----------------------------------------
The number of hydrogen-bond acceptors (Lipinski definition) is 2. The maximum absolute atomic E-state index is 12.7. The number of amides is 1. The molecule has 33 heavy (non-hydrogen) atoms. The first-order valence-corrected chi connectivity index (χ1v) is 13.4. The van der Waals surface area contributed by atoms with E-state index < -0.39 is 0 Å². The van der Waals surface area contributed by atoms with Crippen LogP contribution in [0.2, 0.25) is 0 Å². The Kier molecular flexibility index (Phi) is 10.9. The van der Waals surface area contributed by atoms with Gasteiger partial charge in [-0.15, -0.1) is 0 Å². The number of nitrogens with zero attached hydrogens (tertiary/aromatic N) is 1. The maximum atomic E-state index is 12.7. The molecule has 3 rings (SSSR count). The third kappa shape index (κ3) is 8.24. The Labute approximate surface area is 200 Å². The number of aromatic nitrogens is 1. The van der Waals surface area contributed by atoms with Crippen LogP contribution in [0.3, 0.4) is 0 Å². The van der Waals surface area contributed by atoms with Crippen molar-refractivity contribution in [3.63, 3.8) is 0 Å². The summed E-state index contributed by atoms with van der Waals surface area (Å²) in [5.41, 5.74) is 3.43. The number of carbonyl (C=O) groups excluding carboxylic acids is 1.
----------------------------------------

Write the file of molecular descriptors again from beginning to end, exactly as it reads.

The number of hydrogen-bond acceptors (Lipinski definition) is 2. The maximum absolute atomic E-state index is 12.7. The number of amides is 1. The molecule has 33 heavy (non-hydrogen) atoms. The first-order valence-corrected chi connectivity index (χ1v) is 13.4. The van der Waals surface area contributed by atoms with E-state index < -0.39 is 0 Å². The van der Waals surface area contributed by atoms with Crippen LogP contribution in [0.2, 0.25) is 0 Å². The Kier molecular flexibility index (Phi) is 10.9. The van der Waals surface area contributed by atoms with Gasteiger partial charge in [-0.15, -0.1) is 0 Å². The number of nitrogens with zero attached hydrogens (tertiary/aromatic N) is 1. The maximum atomic E-state index is 12.7. The molecule has 3 rings (SSSR count). The third kappa shape index (κ3) is 8.24. The Labute approximate surface area is 200 Å². The number of aromatic nitrogens is 1. The van der Waals surface area contributed by atoms with Crippen LogP contribution in [0.3, 0.4) is 0 Å². The van der Waals surface area contributed by atoms with Crippen molar-refractivity contribution in [3.63, 3.8) is 0 Å². The summed E-state index contributed by atoms with van der Waals surface area (Å²) in [5.41, 5.74) is 3.43. The number of carbonyl (C=O) groups excluding carboxylic acids is 1.